still not completely solved.
- Economists point out that the cost of reducing emissions now
exceed the cost of reducing emissions in the future when we know
more about the consequences of global warming.
- Economists also point out that the cost of global warming is
about equal to the benefits. Canada and Russia will gain, other
economies will lose. "Given reasonable inputs, most cost-benefit
models show that dramatic and early carbon reductions cost more
than the good they do."– Stern
Review: The dodgy numbers behind the latest warming scare.
The Kyoto Protocol is a symbolically
important expression of governments' concern about climate
change. But as an instrument for achieving emissions reductions,
it has failed. It has produced no demonstrable reductions
in emissions or even in anticipated emissions growth. And
it pays no more than token attention to the needs of societies
to adapt to existing climate change.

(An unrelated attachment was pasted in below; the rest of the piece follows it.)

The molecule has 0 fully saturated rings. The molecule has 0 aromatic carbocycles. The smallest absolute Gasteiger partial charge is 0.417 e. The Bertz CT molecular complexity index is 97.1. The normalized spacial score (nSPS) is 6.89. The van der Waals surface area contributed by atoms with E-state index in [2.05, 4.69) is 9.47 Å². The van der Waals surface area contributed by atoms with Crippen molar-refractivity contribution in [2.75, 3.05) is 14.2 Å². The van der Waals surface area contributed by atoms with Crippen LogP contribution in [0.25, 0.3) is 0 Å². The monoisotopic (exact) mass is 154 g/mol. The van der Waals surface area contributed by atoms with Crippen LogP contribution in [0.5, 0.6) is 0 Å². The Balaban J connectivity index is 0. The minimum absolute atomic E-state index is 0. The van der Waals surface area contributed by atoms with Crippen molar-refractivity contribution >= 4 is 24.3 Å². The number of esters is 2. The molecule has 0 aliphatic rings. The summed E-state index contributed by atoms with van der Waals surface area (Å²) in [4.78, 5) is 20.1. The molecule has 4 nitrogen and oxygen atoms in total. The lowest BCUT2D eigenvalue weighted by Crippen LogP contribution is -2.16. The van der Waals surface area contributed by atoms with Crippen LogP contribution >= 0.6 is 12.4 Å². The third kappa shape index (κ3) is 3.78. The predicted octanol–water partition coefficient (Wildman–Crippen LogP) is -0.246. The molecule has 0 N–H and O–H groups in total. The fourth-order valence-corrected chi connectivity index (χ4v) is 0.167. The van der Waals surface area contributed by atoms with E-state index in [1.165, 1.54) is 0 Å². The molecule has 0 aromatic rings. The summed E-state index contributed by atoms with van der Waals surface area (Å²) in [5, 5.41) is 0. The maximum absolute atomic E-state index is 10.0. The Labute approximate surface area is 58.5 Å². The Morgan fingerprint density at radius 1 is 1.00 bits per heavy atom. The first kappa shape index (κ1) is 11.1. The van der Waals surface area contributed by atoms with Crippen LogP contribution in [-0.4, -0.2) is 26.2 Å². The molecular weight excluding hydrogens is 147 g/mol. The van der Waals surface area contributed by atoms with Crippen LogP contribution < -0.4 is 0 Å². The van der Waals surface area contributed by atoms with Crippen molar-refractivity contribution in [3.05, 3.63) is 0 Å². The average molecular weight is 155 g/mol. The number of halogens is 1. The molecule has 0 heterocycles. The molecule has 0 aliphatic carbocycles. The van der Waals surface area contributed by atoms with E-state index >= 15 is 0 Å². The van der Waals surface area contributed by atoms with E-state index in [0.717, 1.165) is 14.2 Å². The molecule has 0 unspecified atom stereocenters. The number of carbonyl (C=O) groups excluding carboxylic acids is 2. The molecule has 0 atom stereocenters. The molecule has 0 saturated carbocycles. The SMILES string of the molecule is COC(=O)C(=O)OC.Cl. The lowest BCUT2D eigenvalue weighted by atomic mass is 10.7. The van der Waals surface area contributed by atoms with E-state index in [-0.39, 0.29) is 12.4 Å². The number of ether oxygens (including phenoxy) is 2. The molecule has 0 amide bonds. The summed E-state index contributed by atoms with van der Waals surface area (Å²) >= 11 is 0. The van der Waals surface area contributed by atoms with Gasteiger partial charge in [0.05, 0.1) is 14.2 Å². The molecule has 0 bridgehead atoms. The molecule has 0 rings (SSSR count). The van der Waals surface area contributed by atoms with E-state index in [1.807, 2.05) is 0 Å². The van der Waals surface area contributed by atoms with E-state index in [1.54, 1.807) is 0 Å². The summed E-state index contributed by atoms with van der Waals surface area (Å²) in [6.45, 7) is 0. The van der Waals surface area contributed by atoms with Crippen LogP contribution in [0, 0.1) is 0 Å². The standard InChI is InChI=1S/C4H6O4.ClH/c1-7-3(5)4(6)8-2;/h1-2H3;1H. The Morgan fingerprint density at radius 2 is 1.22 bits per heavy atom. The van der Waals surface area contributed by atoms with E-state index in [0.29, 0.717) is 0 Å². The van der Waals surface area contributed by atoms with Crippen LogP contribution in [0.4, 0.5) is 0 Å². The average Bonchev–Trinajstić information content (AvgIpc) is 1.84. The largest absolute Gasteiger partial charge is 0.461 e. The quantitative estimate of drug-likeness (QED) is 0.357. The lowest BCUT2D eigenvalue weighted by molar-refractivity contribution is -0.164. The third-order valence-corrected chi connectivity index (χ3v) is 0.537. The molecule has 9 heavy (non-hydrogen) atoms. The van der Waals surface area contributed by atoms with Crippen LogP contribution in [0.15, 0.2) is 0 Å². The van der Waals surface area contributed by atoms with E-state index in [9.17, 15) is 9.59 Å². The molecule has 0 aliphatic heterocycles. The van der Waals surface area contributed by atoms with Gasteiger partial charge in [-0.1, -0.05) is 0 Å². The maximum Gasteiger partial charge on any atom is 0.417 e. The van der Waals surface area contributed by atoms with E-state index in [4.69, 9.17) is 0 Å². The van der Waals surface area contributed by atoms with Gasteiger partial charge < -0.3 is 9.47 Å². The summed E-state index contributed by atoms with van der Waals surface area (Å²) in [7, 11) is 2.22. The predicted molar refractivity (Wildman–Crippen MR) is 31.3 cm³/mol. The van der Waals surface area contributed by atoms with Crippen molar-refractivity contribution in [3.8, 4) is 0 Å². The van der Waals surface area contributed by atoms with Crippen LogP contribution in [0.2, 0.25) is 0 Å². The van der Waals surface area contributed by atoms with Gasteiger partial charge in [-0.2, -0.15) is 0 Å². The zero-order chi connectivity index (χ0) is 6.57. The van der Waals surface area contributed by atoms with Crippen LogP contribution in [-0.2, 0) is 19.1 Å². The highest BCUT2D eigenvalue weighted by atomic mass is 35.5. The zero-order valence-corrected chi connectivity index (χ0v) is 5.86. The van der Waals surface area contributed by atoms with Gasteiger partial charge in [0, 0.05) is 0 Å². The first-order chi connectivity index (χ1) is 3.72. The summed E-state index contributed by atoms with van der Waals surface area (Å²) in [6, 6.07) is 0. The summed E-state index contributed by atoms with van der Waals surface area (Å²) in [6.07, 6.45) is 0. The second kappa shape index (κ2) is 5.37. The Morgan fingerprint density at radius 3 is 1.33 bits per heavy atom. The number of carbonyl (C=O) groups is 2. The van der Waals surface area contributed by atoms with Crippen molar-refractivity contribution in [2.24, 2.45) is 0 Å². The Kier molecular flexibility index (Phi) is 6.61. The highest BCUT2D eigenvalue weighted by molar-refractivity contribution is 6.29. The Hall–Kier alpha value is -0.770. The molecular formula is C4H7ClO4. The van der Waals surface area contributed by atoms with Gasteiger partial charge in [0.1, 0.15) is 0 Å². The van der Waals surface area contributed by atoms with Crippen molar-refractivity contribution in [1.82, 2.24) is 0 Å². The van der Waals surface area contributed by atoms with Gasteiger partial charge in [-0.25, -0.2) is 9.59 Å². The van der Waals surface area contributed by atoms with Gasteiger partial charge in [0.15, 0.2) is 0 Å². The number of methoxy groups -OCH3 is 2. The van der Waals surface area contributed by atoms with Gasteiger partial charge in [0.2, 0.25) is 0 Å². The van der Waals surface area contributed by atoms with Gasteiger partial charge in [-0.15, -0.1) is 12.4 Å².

Time to Ditch Kyoto. Prins (2007)
- What are the implications for TAMU students?
Carbon price needed to meet Kyoto goals
in the US. Price increases encourage a reduction in the use of energy
services (heating, lighting, and travel, for example), the adoption
of more energy-efficient equipment, and a shift to less carbon-intensive
fuels. The carbon price reflects the amount fossil fuel prices in
the US, adjusted for the carbon content of the fuel, must rise to
achieve the removal of the last ton of carbon emissions that meets
the carbon reduction target in each case. From; Energy
Note: 10 barrels of oil contain about 1 metric ton of carbon. US EPA Green
Power Equivalency Calculator Methodologies.
Ways to Reduce Greenhouse gas Emissions
The Kyoto Protocol sets a goal for reducing greenhouse
gas emissions. Each country must determine how to reach the goal. Three
approaches are taken.
- Command and control. The government decides what must be done. For
example, the US Congress is proposing to set limits on gasoline mileage
for cars. This approach is rarely effective. Drivers in the US switched
from small cars to large, less-fuel efficient cars, despite government
regulations on fuel efficiency, because the larger vehicles are safer